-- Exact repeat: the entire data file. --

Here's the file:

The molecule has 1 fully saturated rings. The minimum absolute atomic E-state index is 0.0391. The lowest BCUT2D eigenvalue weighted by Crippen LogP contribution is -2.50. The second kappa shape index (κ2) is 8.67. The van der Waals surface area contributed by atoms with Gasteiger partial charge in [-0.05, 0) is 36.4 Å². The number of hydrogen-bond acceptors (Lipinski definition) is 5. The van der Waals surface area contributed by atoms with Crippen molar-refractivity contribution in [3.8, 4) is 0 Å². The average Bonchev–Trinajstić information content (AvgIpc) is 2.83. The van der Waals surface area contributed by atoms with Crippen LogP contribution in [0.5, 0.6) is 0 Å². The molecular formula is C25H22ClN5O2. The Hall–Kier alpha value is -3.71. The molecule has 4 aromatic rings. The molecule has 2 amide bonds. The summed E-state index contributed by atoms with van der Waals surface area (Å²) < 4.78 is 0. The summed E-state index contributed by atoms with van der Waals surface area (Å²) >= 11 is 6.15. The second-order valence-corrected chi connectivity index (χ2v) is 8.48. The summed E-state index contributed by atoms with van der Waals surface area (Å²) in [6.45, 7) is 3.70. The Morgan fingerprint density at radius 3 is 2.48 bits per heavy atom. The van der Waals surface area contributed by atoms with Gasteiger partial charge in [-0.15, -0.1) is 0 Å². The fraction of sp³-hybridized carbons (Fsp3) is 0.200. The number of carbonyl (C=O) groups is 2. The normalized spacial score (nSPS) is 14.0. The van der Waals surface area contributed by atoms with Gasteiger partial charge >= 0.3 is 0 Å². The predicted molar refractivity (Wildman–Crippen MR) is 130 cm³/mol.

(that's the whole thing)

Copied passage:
The molecule has 1 fully saturated rings. The minimum absolute atomic E-state index is 0.0391. The lowest BCUT2D eigenvalue weighted by Crippen LogP contribution is -2.50. The second kappa shape index (κ2) is 8.67. The van der Waals surface area contributed by atoms with Gasteiger partial charge in [-0.05, 0) is 36.4 Å². The number of hydrogen-bond acceptors (Lipinski definition) is 5. The van der Waals surface area contributed by atoms with Crippen molar-refractivity contribution in [3.8, 4) is 0 Å². The average Bonchev–Trinajstić information content (AvgIpc) is 2.83. The van der Waals surface area contributed by atoms with Crippen LogP contribution in [0.5, 0.6) is 0 Å². The molecular formula is C25H22ClN5O2. The Hall–Kier alpha value is -3.71. The molecule has 4 aromatic rings. The molecule has 2 amide bonds. The summed E-state index contributed by atoms with van der Waals surface area (Å²) < 4.78 is 0. The summed E-state index contributed by atoms with van der Waals surface area (Å²) >= 11 is 6.15. The second-order valence-corrected chi connectivity index (χ2v) is 8.48. The summed E-state index contributed by atoms with van der Waals surface area (Å²) in [6.45, 7) is 3.70. The Morgan fingerprint density at radius 3 is 2.48 bits per heavy atom. The van der Waals surface area contributed by atoms with Gasteiger partial charge in [-0.15, -0.1) is 0 Å². The fraction of sp³-hybridized carbons (Fsp3) is 0.200. The number of carbonyl (C=O) groups is 2. The normalized spacial score (nSPS) is 14.0. The van der Waals surface area contributed by atoms with Gasteiger partial charge >= 0.3 is 0 Å². The predicted molar refractivity (Wildman–Crippen MR) is 130 cm³/mol.